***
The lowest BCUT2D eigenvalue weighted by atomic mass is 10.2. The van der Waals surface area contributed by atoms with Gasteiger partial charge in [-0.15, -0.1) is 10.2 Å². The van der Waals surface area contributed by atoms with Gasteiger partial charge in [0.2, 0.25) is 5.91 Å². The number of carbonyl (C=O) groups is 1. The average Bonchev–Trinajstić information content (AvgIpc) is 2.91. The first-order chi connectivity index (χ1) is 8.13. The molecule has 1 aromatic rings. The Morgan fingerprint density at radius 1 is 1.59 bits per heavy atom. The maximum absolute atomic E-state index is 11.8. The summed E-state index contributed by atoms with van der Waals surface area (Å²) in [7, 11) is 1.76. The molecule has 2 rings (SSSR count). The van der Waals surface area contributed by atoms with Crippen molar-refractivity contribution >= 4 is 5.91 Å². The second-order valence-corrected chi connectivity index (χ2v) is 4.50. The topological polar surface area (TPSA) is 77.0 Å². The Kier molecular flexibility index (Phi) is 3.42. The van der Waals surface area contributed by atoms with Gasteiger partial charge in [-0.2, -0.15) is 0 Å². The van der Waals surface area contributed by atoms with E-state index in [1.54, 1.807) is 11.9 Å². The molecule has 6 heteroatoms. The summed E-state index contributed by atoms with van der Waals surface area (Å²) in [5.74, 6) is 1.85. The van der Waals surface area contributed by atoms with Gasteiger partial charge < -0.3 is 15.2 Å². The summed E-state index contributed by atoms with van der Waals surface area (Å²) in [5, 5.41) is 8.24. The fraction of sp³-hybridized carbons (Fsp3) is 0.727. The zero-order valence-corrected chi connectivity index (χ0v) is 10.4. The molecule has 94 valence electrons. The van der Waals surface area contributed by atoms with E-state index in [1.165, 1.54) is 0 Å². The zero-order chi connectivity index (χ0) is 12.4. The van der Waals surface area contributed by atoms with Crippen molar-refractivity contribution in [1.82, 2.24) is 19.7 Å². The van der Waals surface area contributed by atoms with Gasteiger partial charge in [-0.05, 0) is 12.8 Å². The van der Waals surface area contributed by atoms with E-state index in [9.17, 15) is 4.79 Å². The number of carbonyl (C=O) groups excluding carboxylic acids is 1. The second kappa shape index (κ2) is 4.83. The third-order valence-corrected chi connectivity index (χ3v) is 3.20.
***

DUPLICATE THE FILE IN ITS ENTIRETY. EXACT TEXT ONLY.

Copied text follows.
The lowest BCUT2D eigenvalue weighted by atomic mass is 10.2. The van der Waals surface area contributed by atoms with Gasteiger partial charge in [-0.15, -0.1) is 10.2 Å². The van der Waals surface area contributed by atoms with Gasteiger partial charge in [0.2, 0.25) is 5.91 Å². The number of carbonyl (C=O) groups is 1. The average Bonchev–Trinajstić information content (AvgIpc) is 2.91. The first-order chi connectivity index (χ1) is 8.13. The molecule has 1 aromatic rings. The Morgan fingerprint density at radius 1 is 1.59 bits per heavy atom. The maximum absolute atomic E-state index is 11.8. The summed E-state index contributed by atoms with van der Waals surface area (Å²) in [7, 11) is 1.76. The molecule has 2 rings (SSSR count). The van der Waals surface area contributed by atoms with Crippen molar-refractivity contribution >= 4 is 5.91 Å². The second-order valence-corrected chi connectivity index (χ2v) is 4.50. The topological polar surface area (TPSA) is 77.0 Å². The Kier molecular flexibility index (Phi) is 3.42. The van der Waals surface area contributed by atoms with Gasteiger partial charge in [-0.2, -0.15) is 0 Å². The van der Waals surface area contributed by atoms with E-state index in [1.54, 1.807) is 11.9 Å². The molecule has 6 heteroatoms. The summed E-state index contributed by atoms with van der Waals surface area (Å²) in [5.74, 6) is 1.85. The van der Waals surface area contributed by atoms with Gasteiger partial charge < -0.3 is 15.2 Å². The summed E-state index contributed by atoms with van der Waals surface area (Å²) in [5, 5.41) is 8.24. The fraction of sp³-hybridized carbons (Fsp3) is 0.727. The zero-order valence-corrected chi connectivity index (χ0v) is 10.4. The molecule has 94 valence electrons. The van der Waals surface area contributed by atoms with E-state index in [1.165, 1.54) is 0 Å². The zero-order chi connectivity index (χ0) is 12.4. The van der Waals surface area contributed by atoms with Crippen molar-refractivity contribution in [1.82, 2.24) is 19.7 Å². The van der Waals surface area contributed by atoms with Gasteiger partial charge in [-0.05, 0) is 12.8 Å². The van der Waals surface area contributed by atoms with E-state index in [9.17, 15) is 4.79 Å². The number of carbonyl (C=O) groups excluding carboxylic acids is 1. The second kappa shape index (κ2) is 4.83. The third-order valence-corrected chi connectivity index (χ3v) is 3.20.